– Here in Colombia, some thought that if I left for the USSR, I would return from there as a communist. I left when there was a Cold War. All people who traveled to the Soviet Union were considered communists who came to carry on propaganda. It was very hard to me – to us, not many people – to work in medicine. We were good doctors, without politics. I’m not communist, not socialist. But I couldn't get a job for seven months, here in Colombia, doing nothing, only because of I have returned from the USSR. Now, of course, everything is not so, everything is easy between both countries and there is no problems.
– And what about your job now?
– I am a pediatric surgeon at the San Luis Clinic and the Santander University Hospital. I work with kids, from several days, up to 18 years old. I love to work with newborns. I have established the first intensive care unit for newborns here in Bucaramanga: found out the equipment, the incubators, the ventilators. I found an American family, who worked with me and who agreed to bring all the medical equipment to Bucaramanga. We opened the first pediatric ICU, it was in 1986. It was a very difficult work, cause we didn’t have intensive care unit before. And now we have a big one and a good one.
– I know that you were also a professor at the Industrial University of Santander. Tell us about your scientific work.
- I was the president of the Pediatric Surgery society from 1990 to 1992. Twenty years ago I had full time published articles in all the main conferences. I have spoken on the conferences in Argentina, in Dominican Republic, in Panama, in Chili. I met the National congress of pediatric surgery here in Bucaramanga, where came specialist from all over the world – USA, Mexica, Spain etc. I have some publications in Latin American journals on the topic of surgery – about appendicitis, duodenal atresia and so on. I participate in different events – we have here in Colombia National congress of pediatric surgery, I have two works that were published there. A doctor from Russia is going to visit the next national congress.
– Maybe you are going to visit Russia again?
– Right now it’s difficult. But I wanted to return to my hospital, because during the last visit I could not get there. I also would love to have a chat with someone I studied with. I had many friends in the USSR, but when I left there was no Internet and social networks. I tried to find someone, but it's hard to do after all this time. If someone suddenly responds, I will be very happy.
By the way
Bucaramanga, where our hero lives, is a big city near Venezuela. It’s is the sixth largest city in Colombia after Bogota. It’s estimated population is about 581 thousands inhabitants. The city was founded in 1622, but actively expanded only in the 1960s, mostly into neighboring locations. The Bucaramanga Metropolitan Area now has more than 1,1 million inhabitants. The city has a good reputation due to its numerous universities. Industrial University of Santander (Universidad Industrial de Santander) is among them. UIS is the largest higher education institution and is regarded as one of the leading multidisciplinary research universities in Colombia. UIS has one of the higher academic outputs from Colombian universities. Since its foundation it had developed innovative research in the field of engineering, basic sciences, and medicine.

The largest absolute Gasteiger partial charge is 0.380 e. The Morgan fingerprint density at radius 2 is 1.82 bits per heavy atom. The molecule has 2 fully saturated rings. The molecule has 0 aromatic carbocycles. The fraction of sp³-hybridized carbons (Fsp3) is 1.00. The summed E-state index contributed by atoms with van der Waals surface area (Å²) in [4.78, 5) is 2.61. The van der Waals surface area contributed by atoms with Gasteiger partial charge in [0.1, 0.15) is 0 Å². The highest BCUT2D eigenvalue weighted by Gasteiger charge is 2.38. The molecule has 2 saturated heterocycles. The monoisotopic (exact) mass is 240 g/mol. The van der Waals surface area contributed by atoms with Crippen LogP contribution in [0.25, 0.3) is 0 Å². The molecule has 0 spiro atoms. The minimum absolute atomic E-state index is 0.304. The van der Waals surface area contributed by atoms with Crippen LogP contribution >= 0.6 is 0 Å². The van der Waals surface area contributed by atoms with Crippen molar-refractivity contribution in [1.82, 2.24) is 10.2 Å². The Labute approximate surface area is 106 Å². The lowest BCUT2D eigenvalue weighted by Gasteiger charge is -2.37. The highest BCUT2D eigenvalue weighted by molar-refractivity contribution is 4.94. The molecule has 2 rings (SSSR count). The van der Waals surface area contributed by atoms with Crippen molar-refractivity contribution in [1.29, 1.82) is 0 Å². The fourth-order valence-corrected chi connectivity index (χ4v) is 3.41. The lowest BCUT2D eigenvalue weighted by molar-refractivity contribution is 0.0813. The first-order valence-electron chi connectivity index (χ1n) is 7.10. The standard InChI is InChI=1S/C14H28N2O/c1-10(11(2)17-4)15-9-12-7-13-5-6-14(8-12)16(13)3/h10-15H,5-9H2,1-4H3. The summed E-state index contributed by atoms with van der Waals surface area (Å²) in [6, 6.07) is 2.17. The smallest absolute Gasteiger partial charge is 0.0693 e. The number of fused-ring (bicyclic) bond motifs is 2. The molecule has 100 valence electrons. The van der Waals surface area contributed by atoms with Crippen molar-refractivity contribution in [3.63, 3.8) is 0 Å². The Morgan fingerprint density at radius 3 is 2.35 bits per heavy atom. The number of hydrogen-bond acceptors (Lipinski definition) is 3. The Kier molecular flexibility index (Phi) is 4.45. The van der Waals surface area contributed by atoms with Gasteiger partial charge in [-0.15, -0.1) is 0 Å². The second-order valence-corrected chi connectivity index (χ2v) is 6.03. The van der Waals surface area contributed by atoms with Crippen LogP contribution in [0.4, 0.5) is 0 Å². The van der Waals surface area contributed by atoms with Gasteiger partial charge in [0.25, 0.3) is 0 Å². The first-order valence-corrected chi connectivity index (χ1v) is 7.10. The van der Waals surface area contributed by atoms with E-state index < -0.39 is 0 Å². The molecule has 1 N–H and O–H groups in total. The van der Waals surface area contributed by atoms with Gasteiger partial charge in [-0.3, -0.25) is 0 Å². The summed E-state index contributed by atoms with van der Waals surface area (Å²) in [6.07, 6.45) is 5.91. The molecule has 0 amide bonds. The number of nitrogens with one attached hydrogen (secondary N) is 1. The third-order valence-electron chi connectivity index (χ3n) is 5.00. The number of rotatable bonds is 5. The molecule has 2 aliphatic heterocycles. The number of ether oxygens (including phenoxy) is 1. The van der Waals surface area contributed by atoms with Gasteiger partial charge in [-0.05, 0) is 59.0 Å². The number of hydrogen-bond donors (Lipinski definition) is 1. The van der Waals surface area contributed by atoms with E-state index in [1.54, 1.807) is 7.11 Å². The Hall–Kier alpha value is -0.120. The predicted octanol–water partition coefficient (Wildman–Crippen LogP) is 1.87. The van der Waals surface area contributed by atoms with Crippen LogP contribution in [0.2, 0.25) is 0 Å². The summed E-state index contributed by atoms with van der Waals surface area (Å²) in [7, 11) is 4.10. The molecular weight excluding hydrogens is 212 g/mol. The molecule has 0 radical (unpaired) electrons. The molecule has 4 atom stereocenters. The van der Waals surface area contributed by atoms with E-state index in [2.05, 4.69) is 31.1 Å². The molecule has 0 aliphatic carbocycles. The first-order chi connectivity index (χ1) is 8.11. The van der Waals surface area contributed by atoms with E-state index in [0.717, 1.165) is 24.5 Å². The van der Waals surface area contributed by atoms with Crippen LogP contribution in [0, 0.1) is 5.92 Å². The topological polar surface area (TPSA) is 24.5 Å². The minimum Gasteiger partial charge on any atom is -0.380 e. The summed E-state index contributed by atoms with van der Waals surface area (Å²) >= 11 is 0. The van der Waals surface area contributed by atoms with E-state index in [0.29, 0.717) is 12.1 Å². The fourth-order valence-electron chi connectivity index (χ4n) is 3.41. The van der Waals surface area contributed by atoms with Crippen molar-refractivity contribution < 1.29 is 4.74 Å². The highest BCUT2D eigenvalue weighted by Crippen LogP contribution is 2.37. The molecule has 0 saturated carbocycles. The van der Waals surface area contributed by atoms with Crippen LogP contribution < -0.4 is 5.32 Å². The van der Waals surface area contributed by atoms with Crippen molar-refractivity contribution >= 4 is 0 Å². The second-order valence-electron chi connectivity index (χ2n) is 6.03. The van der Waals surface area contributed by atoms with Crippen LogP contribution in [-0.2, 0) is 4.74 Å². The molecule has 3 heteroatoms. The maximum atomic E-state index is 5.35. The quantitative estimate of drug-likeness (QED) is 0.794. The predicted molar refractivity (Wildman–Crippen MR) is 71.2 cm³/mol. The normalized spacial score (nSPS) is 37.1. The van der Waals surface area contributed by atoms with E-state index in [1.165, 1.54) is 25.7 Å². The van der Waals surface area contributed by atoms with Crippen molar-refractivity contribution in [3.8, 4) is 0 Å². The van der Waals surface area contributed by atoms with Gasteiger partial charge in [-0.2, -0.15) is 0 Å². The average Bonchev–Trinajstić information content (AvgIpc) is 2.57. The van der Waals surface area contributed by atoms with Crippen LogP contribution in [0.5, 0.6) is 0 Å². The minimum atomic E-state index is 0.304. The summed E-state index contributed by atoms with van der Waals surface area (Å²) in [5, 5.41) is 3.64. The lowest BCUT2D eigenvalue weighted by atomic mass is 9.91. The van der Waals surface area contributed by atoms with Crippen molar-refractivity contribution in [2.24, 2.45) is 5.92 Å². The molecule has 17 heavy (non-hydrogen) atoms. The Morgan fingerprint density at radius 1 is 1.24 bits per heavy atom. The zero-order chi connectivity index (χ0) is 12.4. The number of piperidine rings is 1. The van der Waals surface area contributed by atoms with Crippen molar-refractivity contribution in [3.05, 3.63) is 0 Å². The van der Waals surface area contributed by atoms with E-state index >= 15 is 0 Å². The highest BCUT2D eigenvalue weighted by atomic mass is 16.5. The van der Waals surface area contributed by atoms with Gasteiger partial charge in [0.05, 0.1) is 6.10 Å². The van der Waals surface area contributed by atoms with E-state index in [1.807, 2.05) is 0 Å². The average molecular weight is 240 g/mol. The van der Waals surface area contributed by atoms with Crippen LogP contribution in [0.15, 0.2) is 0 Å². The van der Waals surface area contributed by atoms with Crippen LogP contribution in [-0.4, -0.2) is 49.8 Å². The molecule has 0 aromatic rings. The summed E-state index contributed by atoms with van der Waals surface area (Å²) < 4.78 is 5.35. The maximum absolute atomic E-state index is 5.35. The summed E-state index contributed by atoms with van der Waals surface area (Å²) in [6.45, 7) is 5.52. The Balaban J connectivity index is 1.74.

Albert Vazgenovich Papayan (1936 – 2002) – an outstanding pediatrician. Graduated from the Leningrad Medical Institute of Pediatrics in 1961. From 1963 to 1966 he studied in graduate school at the Department of Hospital Pediatrics, LPMI, headed by Academician Aleksandr Tur. He was the head of the Department of Faculty Pediatrics from 1974 to 2002. In 1974 professor Papayan was appointed chief pediatric nephrologist of Leningrad. He devoted a lot of effort and energy to the organization of a specialized pediatric nephrological service and the development of pediatric nephrology in Russia. Under the leadership of Papayan, scientific research on topical problems of nephrology, hematology, pulmonology, immunogenetics were carried out. At the Institute, professor Papayan also headed the work of the dean's office of foreign students, faculty of advanced training of teachers, was the vice-rector for international relations.
Girey Alievich Bairov (1922 - 1999) – famous pediatric surgeon. He was born in the family of a school teacher. In 1938 Girey Bairov entered the medical institute and continued his studies during the Great Patriotic War. In 1943 he graduated from high school and went to the front as a military doctor. In 1945, he came to Leningrad, where he first worked as a surgeon at one of the children's clinics. Soon Professor Alexander Shatsky drew attention to him and offered the position of laboratory assistant in his department. From that moment life of Bairov was closely connected with the Leningrad Medical Institute of Pediatrics. In 1954 he defended his Ph.D. thesis, and already he proved to be a completely extraordinary surgeon. He was the first to successfully operate a child with atresia of the esophagus, and even with a tracheo-esophageal fistula. Heading the Department of Pediatric Surgery, Bairov essentially assumed the responsibility for organizing a unified pediatric surgery service in Leningrad. Bairov stood at the origins of the creation in Leningrad of a unified service for pediatric anesthesiology, resuscitation and emergency care in pediatrics.
Date of publication: 18.08.2020